Thought it may be an uncomfortable thing to know, there is something people are being denied. People are denied things everyday, what these people are being denied is uncomprehendable. Terminally ill, suffering people are being denied the right to end there suffering. They are forced to live each day in misery. Now, all these people want is to end there suffering. We could help by legalizing assisted suicide, helping to stop their pain. People have been forced to end their own lives, without proper medical help, some have had to have loved ones do it for them. In result they suffered legal consequences. I believe that terminally ill people under much discomfort should be allowed to make the choice of assisted suicide.
Richard McIlory 71, whom whose suffering from lukiemia had become unbearable, had his wife help him commit suicide by giving him chocolate ice cream sprinkled with seconal tablets (C.
Baron 1). Legalizing assisted suicide would prevent trudges like this one from ever having to occur. Instead of on person suffering the government makes it two. Sixty-six year old Dietrich Weithnery from Pennsylvania killed his wife Louise. She was suffering from a combination of asthma, congestive heart failure, and diabetes. Walking to his wives bedside, he was forced to pick up a two-foot long oxygen tank and slamming it into her head forceful enough to kill her. Next he tried to killmh8mself by slashing his wrists, but was saved by the paramedics. One and a half years later he was sentenced to life in prison with no possibility of parole (C. Baron 1).
There is so much information on this topic it is almost overwhelming. Throughout the ages, people have reflected upon the issues of death and dyeing. With the advent of modern medical technology and the more common usage of artificial measures to prolong life, many people today are more fearful of the process of dying than of death itself (life and death final report 1). Now, if we are advanced enough to prolong life, than why are we letting the people who are terminally ill and suffering let themselves decide if they want to die? What kind of barbaric custom is this? Then when someone tries to help these poor suffering people he is called a murderer. I also see this as a violation of basic human rights.
"Others think that tradtional medical ethics are crumbling before our very eyes. Where phyysicians once swore to "do know harm,"ÃÂ today many docorts think it accebtable to kill a patient whom requests death"ÃÂ (1). Quoting a writer by the name of Welsly J. Smith. Smith argues that doctors used to be taught that all patients had an equel inhearent moral value . This value system known variously as the "equality or sancaty of life"ÃÂ ethic(1). This ethic thus intitled them optium medical care based on their individual needs and by simple virtue of their humanity. Today a growing pragmatic spirit threatens ederly and disabled patients with complete abandonment by doctors based on "quality of life"ÃÂ considerations. Wesely also points out that doctors of yore would never divide their loylaties between patients and managed health care business enities, where prfits come from inducing phycicians to reduce the levels of care(1).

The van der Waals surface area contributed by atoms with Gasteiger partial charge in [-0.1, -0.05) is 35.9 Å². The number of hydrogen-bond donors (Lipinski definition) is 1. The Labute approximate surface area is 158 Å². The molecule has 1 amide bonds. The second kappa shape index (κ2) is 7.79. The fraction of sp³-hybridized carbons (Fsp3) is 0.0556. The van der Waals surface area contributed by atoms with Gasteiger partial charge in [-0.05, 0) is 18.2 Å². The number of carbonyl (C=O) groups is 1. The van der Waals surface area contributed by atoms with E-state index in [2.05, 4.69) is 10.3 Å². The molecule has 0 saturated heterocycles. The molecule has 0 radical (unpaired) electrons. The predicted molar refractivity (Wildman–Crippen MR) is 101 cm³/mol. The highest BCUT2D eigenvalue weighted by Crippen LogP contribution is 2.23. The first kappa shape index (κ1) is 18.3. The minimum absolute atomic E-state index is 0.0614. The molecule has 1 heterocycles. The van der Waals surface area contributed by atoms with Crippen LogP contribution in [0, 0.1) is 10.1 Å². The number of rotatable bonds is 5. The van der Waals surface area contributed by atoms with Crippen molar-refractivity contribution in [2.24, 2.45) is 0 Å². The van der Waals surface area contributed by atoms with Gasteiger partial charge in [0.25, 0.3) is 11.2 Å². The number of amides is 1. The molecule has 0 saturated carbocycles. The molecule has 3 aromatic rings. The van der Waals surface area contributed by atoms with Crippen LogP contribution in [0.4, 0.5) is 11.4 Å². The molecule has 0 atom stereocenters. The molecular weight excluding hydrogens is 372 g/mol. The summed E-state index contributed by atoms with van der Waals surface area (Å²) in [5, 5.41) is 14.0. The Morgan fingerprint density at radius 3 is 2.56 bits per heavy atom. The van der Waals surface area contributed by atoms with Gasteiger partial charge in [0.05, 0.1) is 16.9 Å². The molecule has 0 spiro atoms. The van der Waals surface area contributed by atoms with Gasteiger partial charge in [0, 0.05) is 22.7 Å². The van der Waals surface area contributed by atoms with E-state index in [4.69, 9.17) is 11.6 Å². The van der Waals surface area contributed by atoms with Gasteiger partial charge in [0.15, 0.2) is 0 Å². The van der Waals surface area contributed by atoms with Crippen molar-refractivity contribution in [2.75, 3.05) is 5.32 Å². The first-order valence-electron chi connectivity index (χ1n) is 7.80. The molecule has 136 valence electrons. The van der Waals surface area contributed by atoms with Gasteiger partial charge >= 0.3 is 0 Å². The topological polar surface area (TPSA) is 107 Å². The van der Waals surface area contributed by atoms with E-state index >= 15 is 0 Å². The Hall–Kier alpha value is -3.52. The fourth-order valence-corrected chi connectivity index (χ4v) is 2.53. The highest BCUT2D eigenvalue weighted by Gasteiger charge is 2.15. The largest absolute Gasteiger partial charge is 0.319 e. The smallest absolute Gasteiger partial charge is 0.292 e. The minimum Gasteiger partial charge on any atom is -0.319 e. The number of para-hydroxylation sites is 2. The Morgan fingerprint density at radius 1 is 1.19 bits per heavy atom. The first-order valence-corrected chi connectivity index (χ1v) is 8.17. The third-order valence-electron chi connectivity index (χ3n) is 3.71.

Well, back in the days of yore, everything that was taught to any one, professional or not, ethic wise is challenged today. Times change and people change with it. Along with the growth of the human race, society, and technology, creates new enviorments. It is a known fact that all living things adapt to there enviorment. They adapt alowwing survival. It is an ancient cycle.
In recent, years a number of cases have come to light, attracting a considerable amount of media attention, not just in the United States either. The most contrivesal and popular topic, a man accused and convicted of being a murderer, Dr. Jack Kivorkian. Also known as the "Dr. of Death,"ÃÂ a man who assited in hundreds of suicides.
When dr. Kivorkian firstnstarted assiting suicides, many people thought he was simply trying to make a point, and that, having done so, he would stop. That was not the cas , he just kept going and going. When he assited four people in one week, it seemed to many people that was really a bit over the top. Yet, we don't want to find him guilty of murder. We do want him or someone like him to be available to us if the need ever came up (Block 1).
The reason for this thinking is that we are afraid of pain. Not the ordinary , bearable painn that we are accustomed to-headaches and backaches, or childbirth and broken bones. Our minds help us get through them by assurung us the pain will eventually go away. We can deasl with anything if we know it wil end. Thanking the advances in medicine as well as our doctorsdevotion to preserving life, wiolll be able to keep our pain "ÃÂwracked flesh alive a liittle longer. Infinite pain without hopoe is what frightned us (Block 2).
Dr. Kivorkian got a bum rap from many ununderstanding people. Alain C. Baird writes differently. I think these are all wonderful statements thst need to be seen by more people.
He accepts people with little chance at a paneless death, and he removes theere pain.
The most popular of these events is the " Dr. of Death ", Dr. Jack Kevorkian. A man who assisted in 100s of suicides, infuriating thousands. " And yet, we don't want to find him guilty of murder, yet we call him a murderer. We do want him or someone like him, to be available to us, in case of need. " The " Dr. of Death " made the front page numerous times. The media kept us well informed for many months.